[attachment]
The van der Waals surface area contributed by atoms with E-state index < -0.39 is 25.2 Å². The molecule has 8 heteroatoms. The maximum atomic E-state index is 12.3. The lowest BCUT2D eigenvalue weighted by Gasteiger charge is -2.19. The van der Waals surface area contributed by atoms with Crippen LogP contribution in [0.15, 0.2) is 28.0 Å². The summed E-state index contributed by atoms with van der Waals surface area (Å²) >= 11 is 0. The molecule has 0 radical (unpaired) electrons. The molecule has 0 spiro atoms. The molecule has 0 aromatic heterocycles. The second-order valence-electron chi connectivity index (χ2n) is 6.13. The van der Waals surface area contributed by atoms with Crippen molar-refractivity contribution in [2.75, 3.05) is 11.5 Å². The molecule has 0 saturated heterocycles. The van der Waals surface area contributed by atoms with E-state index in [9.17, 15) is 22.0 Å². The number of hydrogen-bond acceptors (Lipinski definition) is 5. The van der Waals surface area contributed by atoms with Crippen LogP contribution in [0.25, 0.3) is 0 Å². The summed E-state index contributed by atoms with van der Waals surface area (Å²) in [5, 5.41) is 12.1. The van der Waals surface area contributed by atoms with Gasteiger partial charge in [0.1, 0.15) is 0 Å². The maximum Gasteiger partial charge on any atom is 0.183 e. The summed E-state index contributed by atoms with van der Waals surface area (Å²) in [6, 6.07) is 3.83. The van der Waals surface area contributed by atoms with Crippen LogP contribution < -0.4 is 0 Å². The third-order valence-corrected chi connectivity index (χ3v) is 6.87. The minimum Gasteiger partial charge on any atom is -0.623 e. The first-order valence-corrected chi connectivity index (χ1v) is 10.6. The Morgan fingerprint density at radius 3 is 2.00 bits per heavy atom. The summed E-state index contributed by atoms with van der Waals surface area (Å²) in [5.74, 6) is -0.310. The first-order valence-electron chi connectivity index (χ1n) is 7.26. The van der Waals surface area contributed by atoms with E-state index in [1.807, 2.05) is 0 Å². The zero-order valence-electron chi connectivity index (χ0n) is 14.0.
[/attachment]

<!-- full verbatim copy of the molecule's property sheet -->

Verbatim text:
The van der Waals surface area contributed by atoms with E-state index < -0.39 is 25.2 Å². The molecule has 8 heteroatoms. The maximum atomic E-state index is 12.3. The lowest BCUT2D eigenvalue weighted by Gasteiger charge is -2.19. The van der Waals surface area contributed by atoms with Crippen LogP contribution in [0.15, 0.2) is 28.0 Å². The summed E-state index contributed by atoms with van der Waals surface area (Å²) >= 11 is 0. The molecule has 0 radical (unpaired) electrons. The molecule has 0 spiro atoms. The molecule has 0 aromatic heterocycles. The second-order valence-electron chi connectivity index (χ2n) is 6.13. The van der Waals surface area contributed by atoms with Crippen molar-refractivity contribution in [2.75, 3.05) is 11.5 Å². The molecule has 0 saturated heterocycles. The van der Waals surface area contributed by atoms with E-state index in [9.17, 15) is 22.0 Å². The number of hydrogen-bond acceptors (Lipinski definition) is 5. The van der Waals surface area contributed by atoms with Crippen LogP contribution in [0.25, 0.3) is 0 Å². The summed E-state index contributed by atoms with van der Waals surface area (Å²) in [5, 5.41) is 12.1. The van der Waals surface area contributed by atoms with Gasteiger partial charge in [0.1, 0.15) is 0 Å². The maximum Gasteiger partial charge on any atom is 0.183 e. The summed E-state index contributed by atoms with van der Waals surface area (Å²) in [6, 6.07) is 3.83. The van der Waals surface area contributed by atoms with Crippen LogP contribution < -0.4 is 0 Å². The third-order valence-corrected chi connectivity index (χ3v) is 6.87. The minimum Gasteiger partial charge on any atom is -0.623 e. The first-order valence-corrected chi connectivity index (χ1v) is 10.6. The Morgan fingerprint density at radius 3 is 2.00 bits per heavy atom. The summed E-state index contributed by atoms with van der Waals surface area (Å²) in [5.74, 6) is -0.310. The first-order valence-electron chi connectivity index (χ1n) is 7.26. The van der Waals surface area contributed by atoms with E-state index in [1.807, 2.05) is 0 Å². The zero-order valence-electron chi connectivity index (χ0n) is 14.0.